As scary as it is, sudden infant death syndrome, or SIDS, takes the lives of about 3,500 babies every year in the U.S. And while guidelines surface every so often instructing parents on how they can prevent SIDS, a NEW study provides easier-than-ever ways to ‘sharply’ decrease a child’s risk. Find out what to do for your little one here.
The American Academy of Pediatrics released new advice for parents to help them protect their babies from sudden infant death syndrome, or SIDS, at this week’s American Academy of Pediatrics (AAP) National Conference & Exhibition in San Francisco, CA. Discussed even further on Oct. 24 via NPR, the organization presented its new policy statement with updated guidelines to make an infant’s sleep environment safer than ever before. And honestly, their tips are super doable!
— The Lead CNN (@TheLeadCNN) October 24, 2016
“Pediatricians say there are some very simple things that can sharply lower [SIDS] risk,” NPR host Renee Montagne told listeners. “A big one — always put babies to sleep on their backs, never on their stomachs. And also on a very firm surface, such as a crib with a tight-fitting sheet. Never let a baby sleep on a soft couch or chair.” But that’s not all these new recommendations suggest.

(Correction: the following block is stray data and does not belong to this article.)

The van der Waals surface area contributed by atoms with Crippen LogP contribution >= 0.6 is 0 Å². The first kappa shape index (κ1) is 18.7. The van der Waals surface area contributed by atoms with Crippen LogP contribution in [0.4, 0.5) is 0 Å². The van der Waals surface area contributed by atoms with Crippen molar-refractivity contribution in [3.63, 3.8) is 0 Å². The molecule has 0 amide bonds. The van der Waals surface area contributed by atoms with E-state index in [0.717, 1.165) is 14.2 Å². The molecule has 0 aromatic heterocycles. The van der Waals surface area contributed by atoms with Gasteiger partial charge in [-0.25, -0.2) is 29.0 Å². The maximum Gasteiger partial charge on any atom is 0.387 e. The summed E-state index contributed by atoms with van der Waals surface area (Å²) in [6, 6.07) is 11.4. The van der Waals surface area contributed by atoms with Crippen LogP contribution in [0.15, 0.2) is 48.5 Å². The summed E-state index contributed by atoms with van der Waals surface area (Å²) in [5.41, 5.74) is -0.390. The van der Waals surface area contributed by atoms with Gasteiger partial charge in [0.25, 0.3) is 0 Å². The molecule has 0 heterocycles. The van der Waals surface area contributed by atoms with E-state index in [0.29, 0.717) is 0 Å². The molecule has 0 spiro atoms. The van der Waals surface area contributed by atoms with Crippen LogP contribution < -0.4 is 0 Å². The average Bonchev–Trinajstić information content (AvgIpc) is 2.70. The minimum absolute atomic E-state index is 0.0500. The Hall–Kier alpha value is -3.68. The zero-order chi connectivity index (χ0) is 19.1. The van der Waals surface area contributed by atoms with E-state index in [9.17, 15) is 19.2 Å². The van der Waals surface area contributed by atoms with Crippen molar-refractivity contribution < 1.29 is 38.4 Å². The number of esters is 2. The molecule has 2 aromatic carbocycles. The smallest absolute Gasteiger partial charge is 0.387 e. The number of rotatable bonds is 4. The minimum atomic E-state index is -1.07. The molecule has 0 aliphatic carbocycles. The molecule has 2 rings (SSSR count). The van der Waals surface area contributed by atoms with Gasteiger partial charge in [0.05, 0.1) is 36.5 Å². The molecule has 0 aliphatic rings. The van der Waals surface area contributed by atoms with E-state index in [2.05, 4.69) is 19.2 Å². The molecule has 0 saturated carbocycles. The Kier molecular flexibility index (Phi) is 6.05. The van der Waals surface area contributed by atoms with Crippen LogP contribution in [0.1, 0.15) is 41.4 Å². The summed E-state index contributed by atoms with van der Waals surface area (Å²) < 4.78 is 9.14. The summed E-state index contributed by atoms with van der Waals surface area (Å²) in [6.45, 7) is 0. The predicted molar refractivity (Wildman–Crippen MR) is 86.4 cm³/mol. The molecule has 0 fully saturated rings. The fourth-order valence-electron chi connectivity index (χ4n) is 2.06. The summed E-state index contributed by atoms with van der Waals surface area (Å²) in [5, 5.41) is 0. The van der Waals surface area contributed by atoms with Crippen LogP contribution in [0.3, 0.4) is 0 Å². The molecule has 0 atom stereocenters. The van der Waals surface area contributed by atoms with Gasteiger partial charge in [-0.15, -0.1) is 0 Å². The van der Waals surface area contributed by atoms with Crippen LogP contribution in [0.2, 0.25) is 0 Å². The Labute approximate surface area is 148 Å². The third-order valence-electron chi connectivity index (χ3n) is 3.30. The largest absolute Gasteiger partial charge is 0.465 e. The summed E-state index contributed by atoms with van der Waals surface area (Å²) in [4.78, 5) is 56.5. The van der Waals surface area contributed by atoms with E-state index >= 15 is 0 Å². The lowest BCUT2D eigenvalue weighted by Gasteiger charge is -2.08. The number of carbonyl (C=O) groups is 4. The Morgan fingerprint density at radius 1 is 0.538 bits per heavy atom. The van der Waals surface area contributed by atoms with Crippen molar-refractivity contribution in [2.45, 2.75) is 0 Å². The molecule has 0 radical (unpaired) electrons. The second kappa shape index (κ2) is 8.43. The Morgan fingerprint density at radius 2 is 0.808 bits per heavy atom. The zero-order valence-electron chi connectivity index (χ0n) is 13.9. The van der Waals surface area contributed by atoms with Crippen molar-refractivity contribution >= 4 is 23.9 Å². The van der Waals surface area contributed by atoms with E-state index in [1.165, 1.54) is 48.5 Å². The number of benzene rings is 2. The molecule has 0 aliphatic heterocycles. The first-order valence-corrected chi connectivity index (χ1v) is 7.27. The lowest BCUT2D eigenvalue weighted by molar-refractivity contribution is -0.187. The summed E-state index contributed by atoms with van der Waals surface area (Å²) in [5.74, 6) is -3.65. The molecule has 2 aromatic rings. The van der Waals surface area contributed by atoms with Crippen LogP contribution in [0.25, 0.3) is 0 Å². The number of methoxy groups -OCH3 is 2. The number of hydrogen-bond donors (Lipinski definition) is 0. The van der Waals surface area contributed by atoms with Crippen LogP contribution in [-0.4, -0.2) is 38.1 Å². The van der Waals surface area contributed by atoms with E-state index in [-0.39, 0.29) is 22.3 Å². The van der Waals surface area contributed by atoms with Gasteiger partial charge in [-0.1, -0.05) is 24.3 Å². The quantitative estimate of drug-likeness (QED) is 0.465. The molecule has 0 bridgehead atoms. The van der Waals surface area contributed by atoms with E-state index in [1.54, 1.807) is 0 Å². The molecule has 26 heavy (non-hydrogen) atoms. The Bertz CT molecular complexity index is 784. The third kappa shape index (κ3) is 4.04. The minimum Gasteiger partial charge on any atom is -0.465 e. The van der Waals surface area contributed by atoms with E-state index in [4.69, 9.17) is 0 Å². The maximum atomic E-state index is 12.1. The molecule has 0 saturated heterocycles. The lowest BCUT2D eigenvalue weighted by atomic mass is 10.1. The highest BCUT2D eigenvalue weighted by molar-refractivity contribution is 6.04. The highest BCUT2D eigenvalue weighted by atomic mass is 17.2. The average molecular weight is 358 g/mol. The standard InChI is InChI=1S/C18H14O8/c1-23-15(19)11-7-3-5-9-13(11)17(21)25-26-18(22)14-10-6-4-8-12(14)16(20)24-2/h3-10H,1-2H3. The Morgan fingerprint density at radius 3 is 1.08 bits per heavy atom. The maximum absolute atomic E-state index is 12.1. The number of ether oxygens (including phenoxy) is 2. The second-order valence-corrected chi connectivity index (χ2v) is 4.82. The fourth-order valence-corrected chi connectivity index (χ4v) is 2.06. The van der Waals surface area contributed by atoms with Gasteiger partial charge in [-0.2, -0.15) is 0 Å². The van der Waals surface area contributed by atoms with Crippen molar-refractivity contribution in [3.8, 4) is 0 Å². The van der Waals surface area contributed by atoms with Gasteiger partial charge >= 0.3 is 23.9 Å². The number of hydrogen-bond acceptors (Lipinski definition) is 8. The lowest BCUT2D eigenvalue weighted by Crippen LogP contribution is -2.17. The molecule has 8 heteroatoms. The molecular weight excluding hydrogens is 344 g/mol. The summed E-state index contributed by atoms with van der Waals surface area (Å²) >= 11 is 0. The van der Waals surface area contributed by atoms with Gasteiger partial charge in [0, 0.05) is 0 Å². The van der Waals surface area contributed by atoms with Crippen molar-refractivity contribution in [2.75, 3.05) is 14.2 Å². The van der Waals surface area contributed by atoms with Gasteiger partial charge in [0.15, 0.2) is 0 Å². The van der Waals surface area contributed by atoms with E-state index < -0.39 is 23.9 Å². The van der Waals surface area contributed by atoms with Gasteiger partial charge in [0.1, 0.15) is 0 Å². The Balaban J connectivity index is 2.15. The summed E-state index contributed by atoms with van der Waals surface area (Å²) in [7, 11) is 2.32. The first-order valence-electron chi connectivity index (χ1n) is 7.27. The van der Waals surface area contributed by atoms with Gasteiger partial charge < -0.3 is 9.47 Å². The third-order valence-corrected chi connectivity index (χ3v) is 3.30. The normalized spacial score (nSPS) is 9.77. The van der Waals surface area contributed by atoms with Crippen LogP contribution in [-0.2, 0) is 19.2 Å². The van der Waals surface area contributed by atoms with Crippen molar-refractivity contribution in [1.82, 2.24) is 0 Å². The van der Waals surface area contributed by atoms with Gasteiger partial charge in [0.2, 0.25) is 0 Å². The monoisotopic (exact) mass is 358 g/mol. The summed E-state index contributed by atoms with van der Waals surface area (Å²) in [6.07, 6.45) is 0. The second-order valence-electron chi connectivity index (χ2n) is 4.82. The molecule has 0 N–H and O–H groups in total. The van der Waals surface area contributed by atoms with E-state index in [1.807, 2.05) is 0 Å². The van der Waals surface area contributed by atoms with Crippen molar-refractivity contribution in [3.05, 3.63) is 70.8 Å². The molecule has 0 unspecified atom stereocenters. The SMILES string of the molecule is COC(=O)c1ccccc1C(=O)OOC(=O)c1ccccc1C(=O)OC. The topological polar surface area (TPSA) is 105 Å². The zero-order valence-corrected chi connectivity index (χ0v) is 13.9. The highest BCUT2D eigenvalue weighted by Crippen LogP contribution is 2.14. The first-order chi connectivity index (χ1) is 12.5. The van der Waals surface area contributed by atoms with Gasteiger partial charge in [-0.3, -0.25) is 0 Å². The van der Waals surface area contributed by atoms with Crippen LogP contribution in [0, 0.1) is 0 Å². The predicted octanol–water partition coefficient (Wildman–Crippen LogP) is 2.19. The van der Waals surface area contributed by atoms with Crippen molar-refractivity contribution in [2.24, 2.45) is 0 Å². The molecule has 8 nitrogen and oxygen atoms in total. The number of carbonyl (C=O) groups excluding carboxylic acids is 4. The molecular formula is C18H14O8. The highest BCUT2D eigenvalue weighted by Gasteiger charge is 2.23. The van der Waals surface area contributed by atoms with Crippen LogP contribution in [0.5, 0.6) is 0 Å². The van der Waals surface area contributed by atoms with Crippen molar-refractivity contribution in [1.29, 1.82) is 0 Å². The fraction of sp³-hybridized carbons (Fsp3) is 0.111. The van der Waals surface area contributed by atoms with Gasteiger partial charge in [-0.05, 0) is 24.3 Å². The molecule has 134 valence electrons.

Parents are also now advised to keep their sleeping babies in the same room with them while they sleep at night, and that practice should last for about an entire year — but especially for the first six months. “We do know that if a baby is in the same room and not on the same surface as a parent, that the risk of dying is halved compared to if the baby’s in a separate room,” Dr. Rachel Moon, who helped write the new guidelines told the radio show.
A baby’s crib or bassinet also should be kept bare — aka no soft bedding, blankets, or pillows. Soft toys and crib bumpers should also be avoided. Basically, the simpler an infant’s sleeping environment is, the better. In addition to monitoring a baby’s crib, parents should also make sure that their baby is not exposed to smoke, alcohol, and illicit drugs, as this too can raise the risk of SIDS.
Other ways to help lower a child’s risk of SIDS, according to the AAP, is to offer the infant a pacifier at nap time or bedtime. The use of home monitors or commercial devices — like wedges or positioners — that claim to lower the risk of SIDS, should also be avoided. Providing your child with updated and recommended vaccinations also lowers SIDS risk as well as having supervised tummy time while the baby is awake, which helps their muscular development.
Finally, breastfeeding is also considered a healthy measure to take when trying to avoid this tragic syndrome. Authors of the new guidelines did note that infants up to the age of four months are at the greatest risk of SIDS, however, there is increasing evidence that soft bedding and some of these other factors can be hazardous to babies even after this age.
Tell us, HollywoodLifers — do you think these new guidelines make sense?